Here's Why You're More Likely to Live Closer to Your Parents

January 6th 2016

Taylor Bell

For a lot of people, leaving the nest and moving far away from your hometown is a dream come true. It fits with America's beloved individualistic culture of self-reliance and independence. But a study reported by the New York Times reveals that half of American adults end up living just miles away from their parents based on two factors: income and where they grow up.

Related: Should more states adopt the "housing first" model?

In a study by the University of Michigan Retirement Research Center, researchers found that half of Americans live just 18 miles away from their mothers, and only 20 percent live more than a few hours from their parents' home.

Families with the most distance apart from each other are in states on the West Coast while families who live the closest to each other are in Northeast and southern states.

median distance from mother infographic

Researchers say that the new trend will continue as parents of the baby boomer generation get older and as working parents increasingly need assistance taking care of their children.

Related: America Has the Worst Family Leave Policies Of Any Developed Country

As the New York Times points out, the government offers less in supplying Americans with support for care-giving than other rich nations. For instance, the U.S. ranks last in government-supported time off for new parents. The U.S. currently has the Family Medical Leave Act which grants paid-leave to employees for "up to 12 weeks to take care of yourself, a child or a family member," the Washington Post reports. However, because of strict guidelines the act fails to cover 40 percent of the the U.S. workforce.

The Washington Post also notes that child care and education eat up the most of a family's budget behind mortgage and rent.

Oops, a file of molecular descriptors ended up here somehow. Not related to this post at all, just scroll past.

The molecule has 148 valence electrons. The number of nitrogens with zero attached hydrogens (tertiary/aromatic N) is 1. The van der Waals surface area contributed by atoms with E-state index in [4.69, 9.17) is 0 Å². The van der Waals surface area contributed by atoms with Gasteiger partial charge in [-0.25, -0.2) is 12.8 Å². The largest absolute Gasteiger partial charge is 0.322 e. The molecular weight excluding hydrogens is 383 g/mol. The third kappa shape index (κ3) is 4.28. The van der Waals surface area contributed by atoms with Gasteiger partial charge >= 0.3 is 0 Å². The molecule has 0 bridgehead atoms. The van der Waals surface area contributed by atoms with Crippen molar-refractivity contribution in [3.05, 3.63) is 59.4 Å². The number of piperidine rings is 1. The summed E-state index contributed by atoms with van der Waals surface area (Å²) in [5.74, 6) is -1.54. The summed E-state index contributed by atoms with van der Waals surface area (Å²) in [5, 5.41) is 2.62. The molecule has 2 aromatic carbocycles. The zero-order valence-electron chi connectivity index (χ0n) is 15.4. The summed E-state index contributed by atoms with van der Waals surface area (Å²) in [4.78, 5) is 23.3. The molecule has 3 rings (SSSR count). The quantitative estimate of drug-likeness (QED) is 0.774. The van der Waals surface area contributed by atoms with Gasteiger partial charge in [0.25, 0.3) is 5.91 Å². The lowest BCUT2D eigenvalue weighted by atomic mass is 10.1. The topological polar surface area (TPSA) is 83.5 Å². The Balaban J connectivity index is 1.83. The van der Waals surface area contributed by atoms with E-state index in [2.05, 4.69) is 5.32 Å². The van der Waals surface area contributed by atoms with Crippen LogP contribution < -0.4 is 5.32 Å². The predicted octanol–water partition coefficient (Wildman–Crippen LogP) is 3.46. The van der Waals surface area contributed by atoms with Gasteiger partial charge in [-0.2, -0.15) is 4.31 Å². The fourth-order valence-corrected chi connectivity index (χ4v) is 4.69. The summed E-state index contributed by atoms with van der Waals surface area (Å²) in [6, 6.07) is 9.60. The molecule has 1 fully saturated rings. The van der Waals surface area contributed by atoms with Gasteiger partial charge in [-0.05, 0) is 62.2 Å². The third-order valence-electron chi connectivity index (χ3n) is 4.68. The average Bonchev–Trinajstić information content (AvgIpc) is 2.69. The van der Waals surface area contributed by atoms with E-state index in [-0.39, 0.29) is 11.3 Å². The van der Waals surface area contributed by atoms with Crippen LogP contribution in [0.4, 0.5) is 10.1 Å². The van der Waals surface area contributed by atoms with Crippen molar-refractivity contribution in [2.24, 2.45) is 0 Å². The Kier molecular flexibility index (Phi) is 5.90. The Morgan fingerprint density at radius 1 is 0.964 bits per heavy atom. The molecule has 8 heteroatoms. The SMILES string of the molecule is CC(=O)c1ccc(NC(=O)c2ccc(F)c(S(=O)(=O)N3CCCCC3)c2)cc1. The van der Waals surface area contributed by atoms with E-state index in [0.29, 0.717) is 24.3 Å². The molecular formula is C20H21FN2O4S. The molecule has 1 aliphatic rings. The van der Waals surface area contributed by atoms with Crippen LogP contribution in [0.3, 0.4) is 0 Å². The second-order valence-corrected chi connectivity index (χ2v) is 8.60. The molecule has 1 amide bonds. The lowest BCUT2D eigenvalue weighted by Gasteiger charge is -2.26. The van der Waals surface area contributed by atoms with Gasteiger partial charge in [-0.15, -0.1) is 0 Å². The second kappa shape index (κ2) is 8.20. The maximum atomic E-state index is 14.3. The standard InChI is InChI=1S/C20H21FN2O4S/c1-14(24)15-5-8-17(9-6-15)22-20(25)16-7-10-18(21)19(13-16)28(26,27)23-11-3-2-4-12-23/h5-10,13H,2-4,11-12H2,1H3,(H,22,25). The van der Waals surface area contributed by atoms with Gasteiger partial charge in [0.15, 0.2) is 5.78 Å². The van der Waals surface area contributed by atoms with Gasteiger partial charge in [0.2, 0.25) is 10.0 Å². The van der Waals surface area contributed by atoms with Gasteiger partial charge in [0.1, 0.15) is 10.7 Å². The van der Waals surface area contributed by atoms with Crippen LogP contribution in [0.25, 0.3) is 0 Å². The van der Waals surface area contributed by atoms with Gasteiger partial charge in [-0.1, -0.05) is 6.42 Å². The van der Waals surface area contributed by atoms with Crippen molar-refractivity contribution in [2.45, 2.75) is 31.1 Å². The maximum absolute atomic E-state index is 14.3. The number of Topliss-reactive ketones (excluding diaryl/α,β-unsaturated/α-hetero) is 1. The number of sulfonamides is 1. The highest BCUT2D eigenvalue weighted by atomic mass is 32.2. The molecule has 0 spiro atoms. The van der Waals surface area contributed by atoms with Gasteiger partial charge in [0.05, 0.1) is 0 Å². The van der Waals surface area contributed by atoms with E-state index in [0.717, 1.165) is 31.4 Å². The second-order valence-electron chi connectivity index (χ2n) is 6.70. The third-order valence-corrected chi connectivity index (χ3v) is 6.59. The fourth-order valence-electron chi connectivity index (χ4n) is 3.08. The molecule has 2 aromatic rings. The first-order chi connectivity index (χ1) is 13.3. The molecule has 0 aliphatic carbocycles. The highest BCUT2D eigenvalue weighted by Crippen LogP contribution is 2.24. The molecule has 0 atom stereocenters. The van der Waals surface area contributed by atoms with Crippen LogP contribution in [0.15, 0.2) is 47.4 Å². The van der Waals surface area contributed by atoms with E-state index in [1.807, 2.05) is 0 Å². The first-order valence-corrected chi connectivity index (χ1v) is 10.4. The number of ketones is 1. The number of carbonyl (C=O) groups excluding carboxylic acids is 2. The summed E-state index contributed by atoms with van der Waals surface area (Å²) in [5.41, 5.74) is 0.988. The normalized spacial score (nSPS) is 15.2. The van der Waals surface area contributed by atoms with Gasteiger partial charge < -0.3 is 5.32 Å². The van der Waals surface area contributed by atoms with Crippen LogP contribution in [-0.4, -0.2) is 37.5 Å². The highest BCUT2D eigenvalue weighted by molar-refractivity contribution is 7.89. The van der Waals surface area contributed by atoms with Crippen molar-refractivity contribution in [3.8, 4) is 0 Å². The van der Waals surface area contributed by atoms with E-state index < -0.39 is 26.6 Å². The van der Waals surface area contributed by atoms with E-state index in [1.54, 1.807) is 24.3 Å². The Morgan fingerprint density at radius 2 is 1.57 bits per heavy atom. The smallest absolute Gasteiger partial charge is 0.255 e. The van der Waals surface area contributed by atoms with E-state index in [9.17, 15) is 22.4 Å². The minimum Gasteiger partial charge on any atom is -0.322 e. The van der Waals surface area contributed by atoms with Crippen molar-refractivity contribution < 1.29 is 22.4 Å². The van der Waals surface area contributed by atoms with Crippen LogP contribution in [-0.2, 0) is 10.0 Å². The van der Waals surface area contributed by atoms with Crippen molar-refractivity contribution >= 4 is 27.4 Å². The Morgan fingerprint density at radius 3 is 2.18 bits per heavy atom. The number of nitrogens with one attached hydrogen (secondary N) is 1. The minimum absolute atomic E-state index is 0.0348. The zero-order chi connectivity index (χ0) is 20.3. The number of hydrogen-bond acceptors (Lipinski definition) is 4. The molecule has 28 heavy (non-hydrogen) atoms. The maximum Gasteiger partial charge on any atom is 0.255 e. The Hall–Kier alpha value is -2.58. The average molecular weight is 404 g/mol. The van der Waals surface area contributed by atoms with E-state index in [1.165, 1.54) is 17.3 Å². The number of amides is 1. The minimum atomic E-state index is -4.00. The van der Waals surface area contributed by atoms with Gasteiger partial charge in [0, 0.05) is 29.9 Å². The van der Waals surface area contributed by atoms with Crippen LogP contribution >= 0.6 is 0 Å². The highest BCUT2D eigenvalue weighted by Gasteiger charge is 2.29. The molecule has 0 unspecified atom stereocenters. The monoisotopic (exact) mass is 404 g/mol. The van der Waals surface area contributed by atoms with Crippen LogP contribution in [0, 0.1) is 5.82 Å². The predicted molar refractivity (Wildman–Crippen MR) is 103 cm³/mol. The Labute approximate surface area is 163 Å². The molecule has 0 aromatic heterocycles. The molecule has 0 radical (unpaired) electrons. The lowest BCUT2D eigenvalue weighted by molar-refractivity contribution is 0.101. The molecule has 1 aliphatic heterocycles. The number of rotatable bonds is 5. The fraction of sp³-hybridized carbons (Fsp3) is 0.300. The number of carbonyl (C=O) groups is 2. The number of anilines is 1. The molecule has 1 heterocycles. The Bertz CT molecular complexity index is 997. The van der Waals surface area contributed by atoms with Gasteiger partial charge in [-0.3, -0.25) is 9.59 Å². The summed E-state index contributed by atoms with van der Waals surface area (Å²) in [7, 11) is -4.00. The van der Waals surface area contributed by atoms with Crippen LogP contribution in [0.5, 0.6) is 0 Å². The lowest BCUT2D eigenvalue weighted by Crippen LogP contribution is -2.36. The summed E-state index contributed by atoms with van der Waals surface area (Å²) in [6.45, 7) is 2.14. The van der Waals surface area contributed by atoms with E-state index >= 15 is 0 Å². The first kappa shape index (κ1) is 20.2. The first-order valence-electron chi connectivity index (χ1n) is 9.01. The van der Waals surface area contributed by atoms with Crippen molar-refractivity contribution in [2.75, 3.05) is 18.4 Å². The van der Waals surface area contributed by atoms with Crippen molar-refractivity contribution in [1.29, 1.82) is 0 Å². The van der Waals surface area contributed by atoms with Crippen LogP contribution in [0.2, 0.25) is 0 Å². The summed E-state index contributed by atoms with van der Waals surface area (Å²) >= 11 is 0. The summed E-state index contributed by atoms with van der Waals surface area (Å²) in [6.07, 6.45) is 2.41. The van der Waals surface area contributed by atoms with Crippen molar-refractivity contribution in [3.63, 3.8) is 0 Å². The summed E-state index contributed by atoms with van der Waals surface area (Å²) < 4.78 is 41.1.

But the main reasons Americans are staying close to their parents is a matter of social class and education. Adult children with college degrees are more likely to land more job opportunities and those opportunities may lead to jobs in different states. Also, those who are wealthier can afford to pay for child-care assistance.

Related: America Has an Affordable Housing Crisis

“If you go to college, you’re more likely to work away from the place you grew up,” the study's other co-author Janice Compton said. “Plus, you’re more likely to marry someone who’s not from your hometown and or even from your state. And since your mothers don’t live in the same area, you are less likely to move to be close to one mother but not the other.”

“It speaks to a class divide in the population,” the study's co-author Robert A. Pollak said. “Particularly as you go further down the socioeconomic scale, people are living pretty close to their parents, and this means they’re able to provide help.”

And depending on race, you might be more likely to live near your mother. The study found that Blacks are more likely to live with and near to their parents than whites. And although Latinos are no more likely to live near their parents than whites, they are twice as likely to live with parents. In fact, according to another study Latinos are more likely to give in-person care to relatives versus Euro-Americans who are more likely to offer their family members financial support.